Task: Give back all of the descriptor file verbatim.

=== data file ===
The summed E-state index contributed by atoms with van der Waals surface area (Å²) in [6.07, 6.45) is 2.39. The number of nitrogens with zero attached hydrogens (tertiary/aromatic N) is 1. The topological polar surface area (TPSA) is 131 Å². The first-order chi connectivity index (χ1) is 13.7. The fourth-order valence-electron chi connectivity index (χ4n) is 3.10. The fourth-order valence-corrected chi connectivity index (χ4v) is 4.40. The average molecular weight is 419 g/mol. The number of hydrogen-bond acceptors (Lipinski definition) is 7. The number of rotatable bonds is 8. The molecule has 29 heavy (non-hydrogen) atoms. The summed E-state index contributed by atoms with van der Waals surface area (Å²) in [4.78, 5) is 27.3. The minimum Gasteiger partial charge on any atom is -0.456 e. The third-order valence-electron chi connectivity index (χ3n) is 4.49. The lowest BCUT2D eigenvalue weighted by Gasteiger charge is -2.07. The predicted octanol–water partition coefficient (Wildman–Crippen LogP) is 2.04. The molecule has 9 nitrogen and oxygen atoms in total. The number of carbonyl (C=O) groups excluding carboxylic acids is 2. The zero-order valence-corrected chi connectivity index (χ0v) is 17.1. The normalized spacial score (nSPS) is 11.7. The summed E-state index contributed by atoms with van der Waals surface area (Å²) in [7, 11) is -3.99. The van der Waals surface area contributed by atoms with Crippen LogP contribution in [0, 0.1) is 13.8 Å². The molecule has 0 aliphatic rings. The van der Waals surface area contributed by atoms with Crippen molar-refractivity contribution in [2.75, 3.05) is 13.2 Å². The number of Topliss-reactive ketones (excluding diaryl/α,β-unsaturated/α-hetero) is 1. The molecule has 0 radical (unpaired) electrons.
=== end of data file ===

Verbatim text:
The summed E-state index contributed by atoms with van der Waals surface area (Å²) in [6.07, 6.45) is 2.39. The number of nitrogens with zero attached hydrogens (tertiary/aromatic N) is 1. The topological polar surface area (TPSA) is 131 Å². The first-order chi connectivity index (χ1) is 13.7. The fourth-order valence-electron chi connectivity index (χ4n) is 3.10. The fourth-order valence-corrected chi connectivity index (χ4v) is 4.40. The average molecular weight is 419 g/mol. The number of hydrogen-bond acceptors (Lipinski definition) is 7. The number of rotatable bonds is 8. The molecule has 29 heavy (non-hydrogen) atoms. The summed E-state index contributed by atoms with van der Waals surface area (Å²) in [4.78, 5) is 27.3. The minimum Gasteiger partial charge on any atom is -0.456 e. The third-order valence-electron chi connectivity index (χ3n) is 4.49. The lowest BCUT2D eigenvalue weighted by Gasteiger charge is -2.07. The predicted octanol–water partition coefficient (Wildman–Crippen LogP) is 2.04. The molecule has 9 nitrogen and oxygen atoms in total. The number of carbonyl (C=O) groups excluding carboxylic acids is 2. The zero-order valence-corrected chi connectivity index (χ0v) is 17.1. The normalized spacial score (nSPS) is 11.7. The summed E-state index contributed by atoms with van der Waals surface area (Å²) in [7, 11) is -3.99. The van der Waals surface area contributed by atoms with Crippen LogP contribution in [0, 0.1) is 13.8 Å². The molecule has 0 aliphatic rings. The van der Waals surface area contributed by atoms with Crippen molar-refractivity contribution in [2.75, 3.05) is 13.2 Å². The number of Topliss-reactive ketones (excluding diaryl/α,β-unsaturated/α-hetero) is 1. The molecule has 0 radical (unpaired) electrons.